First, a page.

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Did you know that light doesn’t travel in a straight line? Cool air is denser than hot air, so light bends as it travels through space and encounters atmospheric layers with varying temperatures. Unless you’re studying light in a vacuum, the light you see will always have been through this process of bending and shifting. This phenomenon is known as atmospheric refraction. It’s the reason stars twinkle and allows us to see the sunrise earlier than it actually is, while making the sun seemingly linger on earth for a couple minutes after it’s actually set. Let’s learn more about atmospheric refraction in this article.
Atmospheric refraction works by bending light rays as they reach different atmospheric layers. If light is traveling in a straight line and hits relatively cooler air, it will slow down because the air is heavier. Similarly, if you jump off a diving board, you’ll fly faster while you’re still in the air, but everyone knows your speed will slow down once you crash through the denser surface of the water. However, if you swim to the top and jump out, you’ll speed back up again as you’re able to run through air instead of treading water. Similarly, when the light ray reaches hotter air, it’ll start to move faster and bend in the opposite direction.
Stars don’t actually twinkle way up there in the sky. And they aren’t as high as they appear, either. Atmospheric refraction alters a star’s appearance from earth because of the long distance a star’s light travels before it reaches us. As the star’s light streams through the galaxy, the rays refract, which causes the star’s light to twinkle, and appear at a higher angle than it actually is. Planets don’t twinkle simply because they’re closer, so the light doesn’t pass through as many atmospheric layers during its journey.
Refraction alters how we see the sun. The atmosphere in space is colder than earth’s atmosphere, so the light bends towards earth as it moves closer. Because the light rays are bent towards us, the image of the sun that we see is actually higher than it is physically. This results in our earlier view of the sunrise, and our later view of the sunset.
Imagine a sunset on the beach. As the sun hovers over the waters, you might notice the bottom portion tends to flatten like a disc, seeming to rest on the water’s surface. It’s also common to see a mirage where the light seems to shake around the sun. This is similar to when you see “shaky” air in a hot desert or on a scorching highway in July that can trick you into thinking you’re seeing a pool of water. All of these effects are due to atmospheric refraction.
You see the mirage because the light is passing through pockets of hot and cold air as it makes its way to your eyes. In the same way, the temperature of the asphalt highway is even hotter than the air directly above it, resulting in a mirage. The reason for the sun’s flattened disc over the ocean at sunset is a bit more complicated. This is because the light rays coming from the sun’s bottom half pass through cooler rays than the rays streaming from the sun’s upper half. Since denser light is cooler, it bends or refracts towards normal as opposed to when it passes through hotter lighter air where it bends away.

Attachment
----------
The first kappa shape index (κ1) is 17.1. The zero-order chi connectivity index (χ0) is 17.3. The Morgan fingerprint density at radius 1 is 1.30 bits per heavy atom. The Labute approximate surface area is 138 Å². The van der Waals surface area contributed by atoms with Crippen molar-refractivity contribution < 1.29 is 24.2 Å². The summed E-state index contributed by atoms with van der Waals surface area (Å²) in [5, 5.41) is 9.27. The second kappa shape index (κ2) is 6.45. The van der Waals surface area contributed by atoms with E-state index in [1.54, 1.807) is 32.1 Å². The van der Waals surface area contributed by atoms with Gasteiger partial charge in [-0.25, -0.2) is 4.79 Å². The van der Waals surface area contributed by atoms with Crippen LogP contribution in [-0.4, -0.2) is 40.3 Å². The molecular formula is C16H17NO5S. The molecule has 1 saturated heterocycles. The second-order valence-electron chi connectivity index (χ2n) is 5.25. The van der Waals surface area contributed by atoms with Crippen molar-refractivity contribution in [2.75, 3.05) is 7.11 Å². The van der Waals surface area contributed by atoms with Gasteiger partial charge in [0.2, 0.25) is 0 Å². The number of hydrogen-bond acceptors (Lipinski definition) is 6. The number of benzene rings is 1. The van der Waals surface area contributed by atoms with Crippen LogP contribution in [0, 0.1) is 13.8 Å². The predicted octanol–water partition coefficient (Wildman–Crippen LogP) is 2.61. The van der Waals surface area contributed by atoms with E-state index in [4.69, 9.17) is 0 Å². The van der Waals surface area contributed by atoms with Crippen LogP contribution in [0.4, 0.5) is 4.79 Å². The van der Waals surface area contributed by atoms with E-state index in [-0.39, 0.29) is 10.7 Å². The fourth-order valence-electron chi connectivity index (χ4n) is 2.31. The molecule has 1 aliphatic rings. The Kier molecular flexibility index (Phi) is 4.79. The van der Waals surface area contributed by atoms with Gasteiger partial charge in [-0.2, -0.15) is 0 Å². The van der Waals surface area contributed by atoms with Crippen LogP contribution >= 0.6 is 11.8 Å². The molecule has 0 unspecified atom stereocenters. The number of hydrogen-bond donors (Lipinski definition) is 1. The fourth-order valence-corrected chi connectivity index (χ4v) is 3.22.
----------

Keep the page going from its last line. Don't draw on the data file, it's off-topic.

Atmospheric refraction gives us almost five more minutes of sunlight each day than if light traveled to earth in a straight line. Additionally, without atmospheric refraction, our view of the galaxy would look drastically different. Can you imagine a nighttime sky without shimmering stars?
This physical process is responsible for many optical illusions. While some of them may be pretty, such as our twinkling nighttime sky, others may not be as helpful, such as believing you’ve found water in a desolate desert when you’ve really found a wavering pocket of hot air.
The light bends towards us as it goes under refraction, resulting in earlier than actual sunrises and later sunsets.
Changes in atmospheric temperatures from a long distance causes the stars to appear to twinkle from our view on earth. However, it’s only an illusion because they wouldn’t twinkle if we were able to get closer to them in space. The planets in our solar system don’t twinkle because they’re closer, so their light doesn’t have to pass through so many atmospheric layers on its trip to earth.
When light travels through a small region of starkly contrasting temperatures, a mirage will result as the light is rapidly refracted into waves.
Hopefully this article explained everything you need to know about atmospheric refraction. Atmospheric refraction is due to the varying density of light as it travels through a medium. Mirages, flickering stars, and slightly longer sunlight in a given day are all the result of this amazing process.
Featured Image Credit: charloisporto, Pixabay
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Brooke Bundy is a freelance writer who lives with three cats and a dog. She attended the University of North Georgia where she acquired a B.S. in Media Studies. Booke loves storytelling and spending time with her pets at their house in New Orleans, Louisiana. In her free time, she enjoys gardening, cooking, and brewing coffee.
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